War on Terrorism

Wednesday, April 24, 2013

Official Describes Interagency Security, Nonproliferation Efforts

By Army Sgt. 1st Class Tyrone C. Marshall Jr.
American Forces Press Service

WASHINGTON, April 24, 2013 – The Defense Department and other U.S government agencies are actively pursuing methods to prevent weapons of mass destruction from falling into the hands of terrorists and hostile actors, a senior defense official told Congress yesterday.

Madelyn R. Creedon, assistant secretary of defense for global strategic affairs, testified before the Senate Armed Services Committee’s emerging threats and capabilities subcommittee alongside representatives of the Defense Threat Reduction Agency and National Nuclear Security Administration in a hearing on nonproliferation activities.

“As we all are very well aware, we face a number of WMD challenges,” she said. “The three of us, together, are aggressively pursuing the president’s vision to keep weapons of mass destruction out of the hands of terrorists and states of concern.”

Creedon cited North Korea, Iran and Syria as states of concern, “just to mention a few.”

“One of the most worrisome scenarios we face is the prospect of a dangerous WMD crisis involving the theft or loss of control of weapons or materials of concern that end up in the hands of hostile actors,” she said. “As the situation in Syria illustrates, instability in states pursuing or possessing WMD could lead to just such a crisis.”

To meet these challenges, she said, the Defense Department is focused on three areas: preventing WMD acquisition, containing and rolling back the threats, and responding to a WMD crisis.

"Preventing a WMD crisis requires cooperation with our international partners, and the Proliferation Security Initiative is a good example of that," Creedon said. More than 100 PSI endorsers participate in exercises and other cooperative efforts, she explained. The United Arab Emirates hosted the most recent exercise, in which 29 partners participated, she added.

“We are now on the verge of celebrating [the Proliferation Security Initiative’s] 10th anniversary,” Creedon added. “And our Polish allies will be hosting that particular celebration of accomplishments, and also looking forward to the next 10 years.”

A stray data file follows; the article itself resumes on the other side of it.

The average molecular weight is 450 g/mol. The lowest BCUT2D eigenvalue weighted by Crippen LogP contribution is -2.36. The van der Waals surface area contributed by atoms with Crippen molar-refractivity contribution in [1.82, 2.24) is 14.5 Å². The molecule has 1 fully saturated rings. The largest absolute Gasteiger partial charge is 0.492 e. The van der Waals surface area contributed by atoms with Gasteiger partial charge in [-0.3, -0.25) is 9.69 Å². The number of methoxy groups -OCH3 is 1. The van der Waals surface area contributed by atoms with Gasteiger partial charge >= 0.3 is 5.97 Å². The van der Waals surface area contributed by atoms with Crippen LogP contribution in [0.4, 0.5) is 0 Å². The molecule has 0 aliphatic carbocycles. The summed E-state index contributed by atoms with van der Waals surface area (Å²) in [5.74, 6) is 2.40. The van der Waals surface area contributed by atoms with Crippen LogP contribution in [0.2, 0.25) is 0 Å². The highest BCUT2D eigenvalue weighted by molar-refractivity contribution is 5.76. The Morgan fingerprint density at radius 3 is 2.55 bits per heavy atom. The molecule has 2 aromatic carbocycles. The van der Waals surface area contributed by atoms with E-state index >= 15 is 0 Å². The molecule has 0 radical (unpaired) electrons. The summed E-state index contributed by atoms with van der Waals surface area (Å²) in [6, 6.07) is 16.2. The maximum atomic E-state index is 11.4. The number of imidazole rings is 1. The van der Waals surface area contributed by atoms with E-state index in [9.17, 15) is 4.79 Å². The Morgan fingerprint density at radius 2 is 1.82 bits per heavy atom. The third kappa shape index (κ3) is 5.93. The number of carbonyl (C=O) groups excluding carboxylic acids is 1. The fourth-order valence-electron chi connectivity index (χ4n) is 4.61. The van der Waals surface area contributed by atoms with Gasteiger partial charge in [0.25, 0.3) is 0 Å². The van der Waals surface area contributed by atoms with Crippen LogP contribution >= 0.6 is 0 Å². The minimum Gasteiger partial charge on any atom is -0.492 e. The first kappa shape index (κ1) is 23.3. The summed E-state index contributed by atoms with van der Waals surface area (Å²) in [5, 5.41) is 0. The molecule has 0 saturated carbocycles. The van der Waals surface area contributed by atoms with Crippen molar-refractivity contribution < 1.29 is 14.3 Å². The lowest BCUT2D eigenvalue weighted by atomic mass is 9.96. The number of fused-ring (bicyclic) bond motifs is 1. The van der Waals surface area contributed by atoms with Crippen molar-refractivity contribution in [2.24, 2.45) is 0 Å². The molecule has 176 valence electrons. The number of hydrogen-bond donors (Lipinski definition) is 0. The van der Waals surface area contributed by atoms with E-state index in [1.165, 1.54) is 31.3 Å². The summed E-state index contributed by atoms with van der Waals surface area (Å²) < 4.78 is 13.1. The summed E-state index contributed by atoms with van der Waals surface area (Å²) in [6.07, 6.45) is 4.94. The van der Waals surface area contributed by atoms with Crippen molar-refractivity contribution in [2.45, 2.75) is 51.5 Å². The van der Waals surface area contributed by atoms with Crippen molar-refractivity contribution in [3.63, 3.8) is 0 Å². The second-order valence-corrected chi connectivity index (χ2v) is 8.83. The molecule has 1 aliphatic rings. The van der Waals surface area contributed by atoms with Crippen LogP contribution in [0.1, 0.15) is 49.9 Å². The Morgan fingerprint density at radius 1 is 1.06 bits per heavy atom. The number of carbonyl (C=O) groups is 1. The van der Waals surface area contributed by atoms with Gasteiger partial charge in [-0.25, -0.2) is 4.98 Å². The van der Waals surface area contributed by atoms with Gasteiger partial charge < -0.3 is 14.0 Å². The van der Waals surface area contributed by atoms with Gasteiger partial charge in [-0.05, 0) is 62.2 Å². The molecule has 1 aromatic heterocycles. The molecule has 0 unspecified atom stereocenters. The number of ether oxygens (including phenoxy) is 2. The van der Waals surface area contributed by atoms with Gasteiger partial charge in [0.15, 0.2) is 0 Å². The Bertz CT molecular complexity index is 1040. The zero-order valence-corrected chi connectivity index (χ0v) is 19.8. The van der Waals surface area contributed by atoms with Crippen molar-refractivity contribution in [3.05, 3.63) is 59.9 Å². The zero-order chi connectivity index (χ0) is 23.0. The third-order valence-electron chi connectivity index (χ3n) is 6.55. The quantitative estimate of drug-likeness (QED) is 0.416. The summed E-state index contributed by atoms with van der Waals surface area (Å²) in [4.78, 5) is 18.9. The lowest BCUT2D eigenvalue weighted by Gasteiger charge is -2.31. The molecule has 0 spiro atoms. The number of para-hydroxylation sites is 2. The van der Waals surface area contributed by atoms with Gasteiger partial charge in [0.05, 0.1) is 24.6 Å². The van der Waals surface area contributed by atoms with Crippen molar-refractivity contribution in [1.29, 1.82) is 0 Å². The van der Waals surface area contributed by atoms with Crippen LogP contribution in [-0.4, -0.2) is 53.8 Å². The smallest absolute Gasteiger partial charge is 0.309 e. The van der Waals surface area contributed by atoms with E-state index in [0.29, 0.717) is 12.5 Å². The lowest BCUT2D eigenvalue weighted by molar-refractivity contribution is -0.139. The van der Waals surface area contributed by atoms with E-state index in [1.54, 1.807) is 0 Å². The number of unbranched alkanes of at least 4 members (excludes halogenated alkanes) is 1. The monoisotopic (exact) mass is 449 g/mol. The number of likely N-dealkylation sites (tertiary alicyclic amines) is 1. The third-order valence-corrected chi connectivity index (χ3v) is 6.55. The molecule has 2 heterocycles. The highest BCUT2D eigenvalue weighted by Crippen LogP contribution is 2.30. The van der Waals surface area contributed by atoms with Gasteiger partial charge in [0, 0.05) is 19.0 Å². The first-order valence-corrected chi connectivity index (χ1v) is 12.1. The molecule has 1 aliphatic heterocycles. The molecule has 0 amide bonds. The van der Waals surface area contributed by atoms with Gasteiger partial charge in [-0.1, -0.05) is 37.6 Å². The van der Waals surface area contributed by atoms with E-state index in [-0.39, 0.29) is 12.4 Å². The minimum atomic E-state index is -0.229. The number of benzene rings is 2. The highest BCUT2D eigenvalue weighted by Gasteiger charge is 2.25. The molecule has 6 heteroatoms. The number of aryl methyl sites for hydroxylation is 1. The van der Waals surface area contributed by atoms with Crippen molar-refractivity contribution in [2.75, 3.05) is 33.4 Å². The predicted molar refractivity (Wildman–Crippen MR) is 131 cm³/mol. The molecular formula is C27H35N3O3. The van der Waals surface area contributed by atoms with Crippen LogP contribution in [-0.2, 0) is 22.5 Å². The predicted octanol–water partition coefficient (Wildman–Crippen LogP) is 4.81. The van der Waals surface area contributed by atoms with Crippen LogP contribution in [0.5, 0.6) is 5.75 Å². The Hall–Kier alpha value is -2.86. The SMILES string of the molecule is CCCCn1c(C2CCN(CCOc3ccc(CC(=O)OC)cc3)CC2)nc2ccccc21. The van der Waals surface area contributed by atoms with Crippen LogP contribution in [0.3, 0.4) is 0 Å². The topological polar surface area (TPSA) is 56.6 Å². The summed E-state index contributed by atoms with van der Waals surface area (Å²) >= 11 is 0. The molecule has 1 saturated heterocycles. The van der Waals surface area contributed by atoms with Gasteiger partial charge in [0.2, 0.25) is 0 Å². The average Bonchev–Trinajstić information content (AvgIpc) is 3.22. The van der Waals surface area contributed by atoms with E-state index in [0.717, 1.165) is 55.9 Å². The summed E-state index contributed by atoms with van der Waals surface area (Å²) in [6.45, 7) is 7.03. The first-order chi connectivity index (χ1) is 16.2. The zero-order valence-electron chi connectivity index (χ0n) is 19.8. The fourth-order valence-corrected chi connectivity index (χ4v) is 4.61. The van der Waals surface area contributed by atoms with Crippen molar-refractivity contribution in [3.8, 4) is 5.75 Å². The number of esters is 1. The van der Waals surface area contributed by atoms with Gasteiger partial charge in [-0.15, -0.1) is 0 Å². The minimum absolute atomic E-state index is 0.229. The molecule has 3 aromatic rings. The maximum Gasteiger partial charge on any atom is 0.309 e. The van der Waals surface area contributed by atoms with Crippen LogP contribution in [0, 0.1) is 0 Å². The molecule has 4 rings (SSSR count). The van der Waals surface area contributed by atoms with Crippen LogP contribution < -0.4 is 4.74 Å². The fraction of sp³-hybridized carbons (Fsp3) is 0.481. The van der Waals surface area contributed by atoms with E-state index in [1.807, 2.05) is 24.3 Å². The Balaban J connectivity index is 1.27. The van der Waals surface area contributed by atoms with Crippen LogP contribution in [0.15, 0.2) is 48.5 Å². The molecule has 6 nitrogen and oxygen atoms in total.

Creedon said the initiative is an interesting concept with U.S. allies, because it isn’t included in any budget line and it comes out of general exercise funding.

“But in the fiscal environment that we’re now facing, we are looking at the idea of developing a specific line item dedicated for PSI activities,” she noted. “And we’ll probably be presenting these in the construct of the [fiscal year 2015] budget.”

Beyond preventing acquisition, Creedon said, officials are focused on containing and rolling back WMD threats. “And one of the most important tools that we use to accomplish this is the [Cooperative Threat Reduction] program,” she said.

The flexibility of the program’s legislation has allowed it to expand its work, both geographically -- most recently in the Middle East -- and functionally, as well, Creedon said.

One of Cooperative Threat Reduction’s major focuses, she added, is addressing the threat posed by serious chemical weapons. “To address the proliferation threat from these weapons, CTR is funding the second portion of Jordan’s border security project, which will increase Jordan’s ability to mitigate proliferation along the 256-kilometer border with Syria,” she told the Senate panel.

Creedon also said Cooperative Threat Reduction is working in Africa to improve safety and security, and is part of a partnership developing with Germany that seeks to destroy Libya’s chemical weapon stockpile.
“CTR is also working to improve biological security and increasing partner capacity in Kenya and Uganda, and to enhance maritime surveillance capabilities and capacity in Southeast Asia,” she added.

Creedon said the functional expansions initially were developed to assist with the close collaboration that DOD enjoys with the Energy Department. “DOE negotiates high-priority transfers of material -- mostly nuclear material -- to more secure locations for storage and re-processing,” she explained.

The Defense Department has specific capabilities and training to transport this material, Creedon said, and as a result, is developing a transportation determination that will allow “more nimble” collaboration with DOE.
“These examples also demonstrated that the CTR program remains responsive to the current and emerging security environment,” she said. “We have pushed the environment, and we will continue to do so when we believe it will reduce WMD threats.”

Creedon said if efforts to contain and roll back WMD threats fail, the United States must be prepared to respond, and the recently activated Standing Joint Force Headquarters Elimination has this responsibility.
“In addition to the unique support it provides to the combatant commands, this year the standing headquarters [will] participate in major exercises with South Korea, France and the United Kingdom,” she said.

Despite a shrinking budget, Creedon said, the Defense Department is committed to meeting the nation’s counter-WMD requirements.

“None of the efforts I have described would be possible without the continuing support of Congress,” she added, “and I thank you for your support of our fiscal year 2014 budget.”

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